When Paul Chambers, frustrated at the closure of Doncaster’s Robin Hood airport, jokingly tweeted that he wanted to blow the airport ‘sky high’ as a consequence, he had no idea of the chain of events he was to set in motion. This seemingly innocuous aside would ultimately lead to an (eventually quashed) criminal conviction, him becoming something of a cause celebre with celebrity supporters such as Stephen Fry accompanying him to court, and his case provoked much debate around the meaning of the word ‘menace’ within the context of online communications.
Beyond the case itself, it also crystallised a number of questions, and concerns, about the parameters of freedom of speech, the possibilities, and problems of social media, and the role of the law. Further, it led in no small part to the instigation by the Director of Public Prosecutions of a consultation on the Interim Guidelines on Prosecuting Cases Involving Communications via Social Media that closed to submissions this week. Time will tell what happens to these Guidelines, and how they ultimately look. I was part of a submission (via our Centre for the Study of Law, Society and Popular Culture at the University of Westminster, and take a bow Susan Collins, Steve Greenfield and Stephanie Roberts) that argued, amongst other things, that the role of the criminal law in policing social media needs to be carefully looked at, and in our view largely resisted. Crucially we argued that there needs to be a clear understanding of the distinctions that exist between communications via social media and from more traditional means, most obviously in terms of the potential reach of communications made via these new modes of transmission.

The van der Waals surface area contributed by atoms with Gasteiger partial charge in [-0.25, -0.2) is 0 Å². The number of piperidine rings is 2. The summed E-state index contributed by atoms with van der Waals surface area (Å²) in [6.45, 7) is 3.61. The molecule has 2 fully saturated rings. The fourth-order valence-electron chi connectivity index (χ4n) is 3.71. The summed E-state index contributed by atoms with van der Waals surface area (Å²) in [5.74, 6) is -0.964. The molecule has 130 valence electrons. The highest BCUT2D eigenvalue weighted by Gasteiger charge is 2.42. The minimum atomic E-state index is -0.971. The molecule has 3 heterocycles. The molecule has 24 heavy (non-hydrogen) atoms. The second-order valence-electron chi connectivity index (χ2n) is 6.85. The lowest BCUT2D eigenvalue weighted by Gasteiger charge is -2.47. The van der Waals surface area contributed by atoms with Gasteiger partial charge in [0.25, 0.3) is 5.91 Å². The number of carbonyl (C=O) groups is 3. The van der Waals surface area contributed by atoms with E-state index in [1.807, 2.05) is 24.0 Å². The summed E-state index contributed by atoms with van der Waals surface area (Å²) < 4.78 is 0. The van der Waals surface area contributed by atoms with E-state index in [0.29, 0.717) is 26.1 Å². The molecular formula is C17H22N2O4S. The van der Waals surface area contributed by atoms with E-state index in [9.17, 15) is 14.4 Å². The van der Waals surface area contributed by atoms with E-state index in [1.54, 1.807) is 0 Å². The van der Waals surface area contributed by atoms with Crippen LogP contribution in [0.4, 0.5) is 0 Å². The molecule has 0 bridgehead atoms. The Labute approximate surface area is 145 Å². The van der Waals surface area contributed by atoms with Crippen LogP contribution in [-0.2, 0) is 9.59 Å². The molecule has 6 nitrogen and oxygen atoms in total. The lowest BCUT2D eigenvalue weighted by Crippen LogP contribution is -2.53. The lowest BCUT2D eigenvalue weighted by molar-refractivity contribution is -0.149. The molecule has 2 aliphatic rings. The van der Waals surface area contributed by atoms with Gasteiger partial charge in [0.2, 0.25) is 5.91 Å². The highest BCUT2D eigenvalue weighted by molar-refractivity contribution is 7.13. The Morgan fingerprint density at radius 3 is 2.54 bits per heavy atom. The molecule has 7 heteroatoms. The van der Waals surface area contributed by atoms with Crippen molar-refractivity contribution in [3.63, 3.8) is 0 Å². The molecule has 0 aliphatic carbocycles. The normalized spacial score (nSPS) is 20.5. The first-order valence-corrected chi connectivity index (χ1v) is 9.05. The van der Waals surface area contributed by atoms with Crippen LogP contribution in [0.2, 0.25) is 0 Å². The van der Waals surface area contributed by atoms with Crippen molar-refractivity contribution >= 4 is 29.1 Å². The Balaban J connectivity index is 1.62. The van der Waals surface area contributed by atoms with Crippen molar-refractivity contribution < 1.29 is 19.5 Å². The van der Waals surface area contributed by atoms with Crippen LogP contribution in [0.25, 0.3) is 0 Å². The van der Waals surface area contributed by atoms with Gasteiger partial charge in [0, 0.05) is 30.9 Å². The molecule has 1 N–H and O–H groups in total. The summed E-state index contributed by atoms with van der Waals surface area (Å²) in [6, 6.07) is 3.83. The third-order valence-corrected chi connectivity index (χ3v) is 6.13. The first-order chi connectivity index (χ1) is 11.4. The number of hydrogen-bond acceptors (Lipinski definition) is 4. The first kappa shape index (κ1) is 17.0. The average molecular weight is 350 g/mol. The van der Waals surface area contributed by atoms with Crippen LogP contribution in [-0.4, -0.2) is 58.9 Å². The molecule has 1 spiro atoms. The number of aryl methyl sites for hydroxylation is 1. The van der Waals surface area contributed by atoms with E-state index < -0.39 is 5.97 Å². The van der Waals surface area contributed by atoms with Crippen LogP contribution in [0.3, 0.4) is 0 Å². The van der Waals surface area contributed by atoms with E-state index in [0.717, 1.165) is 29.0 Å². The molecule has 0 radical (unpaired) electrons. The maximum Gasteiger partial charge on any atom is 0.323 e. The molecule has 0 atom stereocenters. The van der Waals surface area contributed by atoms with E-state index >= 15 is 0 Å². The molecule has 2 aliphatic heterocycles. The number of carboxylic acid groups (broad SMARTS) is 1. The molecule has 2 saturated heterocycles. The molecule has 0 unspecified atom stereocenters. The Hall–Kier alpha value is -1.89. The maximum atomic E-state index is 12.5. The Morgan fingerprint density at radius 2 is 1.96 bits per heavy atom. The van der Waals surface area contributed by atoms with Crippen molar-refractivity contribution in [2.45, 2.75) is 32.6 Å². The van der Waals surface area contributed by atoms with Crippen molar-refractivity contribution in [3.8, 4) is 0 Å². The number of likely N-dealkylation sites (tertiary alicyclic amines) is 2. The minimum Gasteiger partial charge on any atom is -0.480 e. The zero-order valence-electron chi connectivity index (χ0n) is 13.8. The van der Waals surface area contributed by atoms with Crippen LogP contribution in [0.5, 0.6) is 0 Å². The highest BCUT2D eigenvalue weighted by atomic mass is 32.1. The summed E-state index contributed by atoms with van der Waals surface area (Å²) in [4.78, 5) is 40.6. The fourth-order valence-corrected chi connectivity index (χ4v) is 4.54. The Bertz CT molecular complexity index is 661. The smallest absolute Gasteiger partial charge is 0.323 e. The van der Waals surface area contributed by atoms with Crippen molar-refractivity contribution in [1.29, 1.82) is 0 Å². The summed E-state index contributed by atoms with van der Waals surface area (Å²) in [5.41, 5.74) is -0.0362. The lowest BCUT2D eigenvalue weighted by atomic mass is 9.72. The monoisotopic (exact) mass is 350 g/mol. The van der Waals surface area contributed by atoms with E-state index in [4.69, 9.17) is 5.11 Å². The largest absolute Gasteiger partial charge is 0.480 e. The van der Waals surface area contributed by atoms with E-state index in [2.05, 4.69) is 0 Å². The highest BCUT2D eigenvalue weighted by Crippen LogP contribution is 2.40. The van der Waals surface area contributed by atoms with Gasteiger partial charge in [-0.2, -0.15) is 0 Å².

We also argued that a really difficult aspect of this is that of definition. The guidelines talk of words being ‘grossly offensive, indecent, obscene or false’ but as past examples illustrate, the parameters of such terms are often necessarily elastic and definition of such terms is problematic.
Context is also often an important factor. Consider the campaign that sprung up some years ago as a reaction to what became the Racial and Religious Hatred Act 2006. Whilst most people have no problem with bigotry being confronted, there are often consequences that go far beyond what’s originally intended. Comedians such as Rowan Atkinson were up in arms because of the potential effect this could have upon freedom of speech. A man acknowledged (by myself) as the greatest living comedian, Mr Stewart Lee, who was no stranger to religious controversy following reaction to his award winning Jerry Springer the Opera, wrote in the Independent on Sunday in 2004 that
"One would like to think that comedy could incite religious hatred. That would be great. It's the duty of comedians to attack religious belief because you test the elastic limit of a thing by probing it, and belief systems based on faith rather than facts need to be tested. This legislation tells us a lot about the Labour government ... It's a government that dismisses facts and prioritises belief."
These sort of examples illustrate some of the problems that can be created by attempts to curtail freedom of speech. However, finally, and perhaps this is key, there has been much discussion on the need to educate users of social media as to their responsibilities, and as part of this, to inculcate some sort of awareness of the protocols, ethics and legal parameters of such use. Whilst historically journalists were made aware of these sorts of things, with the rise of citizen journalism in many ways we are all journalists now, yet often are not equipped with an understanding of the responsibilities we have. Perhaps rather than relying on a final resort to the vagaries of the criminal law, a more constructive long term response might be more in the way of education and awareness for users of social media.